The touchstone in this area of tax law is Commissioner v. Duberstein, 1960, 363 U.S. 278, 80 S. Ct. 1190, 4 L. Ed. 2d 1218. There the Court emphasized that 'the most critical consideration' in determining whether a given transfer constitutes a gift is 'the transferor's 'intention'.' 363 U.S. at 286--87, 80 S. Ct. 1190. 'A gift', the Court observed 'proceeds from a detached and disinterested generosity, out of affection, respect, admiration, charity or like impulses.' 363 U.S. at 285, 80 S. Ct. at 1197 (citations omitted). When, on the other hand, 'the payment proceeds from 'the constraining force of any moral or legal duty' or from 'the incentive of anticipated benefit' of an economic nature, it is not a gift.' 363 U.S. at 285, 80 S. Ct. at 1196, 4 L. Ed. 2d at 1225. In sum, the court concluded that the 'nontechnical' nature of the statutory standard, its 'close relationship to the data of human experience', and the variety of fact patterns in which the gift issue arises require close analysis of the factual elements present in each case. But, as Judge Friendly has observed, the Court did not mean 'that every trier of facts was to be free for all future time to disregard guidelines that other trial and appellate courts had developed concerning the weight to be given to recurring 'relevant factual elements, with their various combinations." Estate of Carter v. Commissioner, 2 Cir. 1971, 453 F.2d 61, 64.7 Decisional consistency, within the limitations imposed by the variability of human affairs, is as much a goal in this as in other areas of law.
The district court here, in concluding that the 'special death benefits' paid Mrs. Jensen's estate were gifts, adopted the reasoning and holding of the Ninth Circuit in Harper. There the court applied five factors recognized in Poyner v. Commissioner, 4 Cir. 1962, 301 F.2d 287, as pertinent tests: (1) that the payments were made to the spouse of the deceased shareholder, not to his estate; (2) that Graybar had been under no obligation to make the payments and had, in fact, decided on previous occasions not to make payments to persons qualified; (3) that the company derived no benefit of an economic nature from the payments; (4) that the recipient had never performed any services for the company; and (5) that the services of the deceased employee-shareholder had been fully compensated during his lifetime.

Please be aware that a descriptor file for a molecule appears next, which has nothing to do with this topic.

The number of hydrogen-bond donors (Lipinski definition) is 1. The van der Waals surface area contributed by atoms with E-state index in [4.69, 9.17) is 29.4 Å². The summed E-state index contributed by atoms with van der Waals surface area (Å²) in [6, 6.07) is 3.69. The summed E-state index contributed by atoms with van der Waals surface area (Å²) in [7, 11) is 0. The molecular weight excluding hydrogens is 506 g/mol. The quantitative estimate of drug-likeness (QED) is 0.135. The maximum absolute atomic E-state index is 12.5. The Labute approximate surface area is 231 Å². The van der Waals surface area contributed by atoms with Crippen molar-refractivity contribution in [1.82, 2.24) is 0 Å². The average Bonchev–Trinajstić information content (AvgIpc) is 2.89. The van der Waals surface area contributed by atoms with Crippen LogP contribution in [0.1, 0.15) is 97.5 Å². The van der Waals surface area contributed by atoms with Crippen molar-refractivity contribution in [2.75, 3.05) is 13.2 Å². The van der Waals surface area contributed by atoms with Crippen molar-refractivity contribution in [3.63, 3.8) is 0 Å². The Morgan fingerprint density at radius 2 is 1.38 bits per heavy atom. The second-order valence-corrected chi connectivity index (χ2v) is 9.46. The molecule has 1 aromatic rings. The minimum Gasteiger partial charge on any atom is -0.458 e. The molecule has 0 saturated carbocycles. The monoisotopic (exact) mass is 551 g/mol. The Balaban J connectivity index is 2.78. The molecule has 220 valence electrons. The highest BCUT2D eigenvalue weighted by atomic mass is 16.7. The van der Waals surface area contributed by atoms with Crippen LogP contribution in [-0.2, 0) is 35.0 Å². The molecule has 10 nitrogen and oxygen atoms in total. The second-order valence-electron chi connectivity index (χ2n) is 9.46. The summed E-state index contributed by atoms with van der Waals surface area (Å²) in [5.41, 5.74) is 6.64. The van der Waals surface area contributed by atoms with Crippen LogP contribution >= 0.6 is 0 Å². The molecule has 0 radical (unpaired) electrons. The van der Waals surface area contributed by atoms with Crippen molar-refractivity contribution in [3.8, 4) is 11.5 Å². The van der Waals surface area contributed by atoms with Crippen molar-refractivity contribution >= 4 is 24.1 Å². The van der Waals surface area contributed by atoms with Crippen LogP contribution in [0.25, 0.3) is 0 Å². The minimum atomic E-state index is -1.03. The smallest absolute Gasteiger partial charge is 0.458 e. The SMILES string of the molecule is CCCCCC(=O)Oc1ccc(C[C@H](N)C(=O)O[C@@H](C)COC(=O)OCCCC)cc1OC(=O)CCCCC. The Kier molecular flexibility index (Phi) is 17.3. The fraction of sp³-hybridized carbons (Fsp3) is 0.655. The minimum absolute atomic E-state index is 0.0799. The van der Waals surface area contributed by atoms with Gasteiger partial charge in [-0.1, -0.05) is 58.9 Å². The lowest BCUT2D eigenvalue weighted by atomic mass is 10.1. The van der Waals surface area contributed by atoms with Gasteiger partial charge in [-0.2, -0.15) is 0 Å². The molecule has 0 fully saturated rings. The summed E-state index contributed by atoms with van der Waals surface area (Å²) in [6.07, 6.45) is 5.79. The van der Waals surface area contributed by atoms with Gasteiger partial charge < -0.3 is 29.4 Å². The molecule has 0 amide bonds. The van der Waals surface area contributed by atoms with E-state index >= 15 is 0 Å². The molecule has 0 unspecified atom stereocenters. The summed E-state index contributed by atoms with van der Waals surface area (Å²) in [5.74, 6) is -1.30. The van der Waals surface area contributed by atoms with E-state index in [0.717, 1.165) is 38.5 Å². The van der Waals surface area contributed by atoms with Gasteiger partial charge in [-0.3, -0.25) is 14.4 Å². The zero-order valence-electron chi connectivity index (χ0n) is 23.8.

We have no quarrel with this analysis as it was adopted and applied in Poyner. We have indicated above our agreement that tests earlier developed by courts were not invalidated by Duberstein. And we agree that generally, and on the facts present in Poyner, the factors listed above are relevant in determining whether specific payments are gifts. But they are not, as the court in Poyner explicitly indicated, the only relevant factors. Nor are they necessarily of equal relevance when transposed to a different fact situation. Indeed, Duberstein makes clear that these factors, helpful though they are, are not rules susceptible of axiomatic application.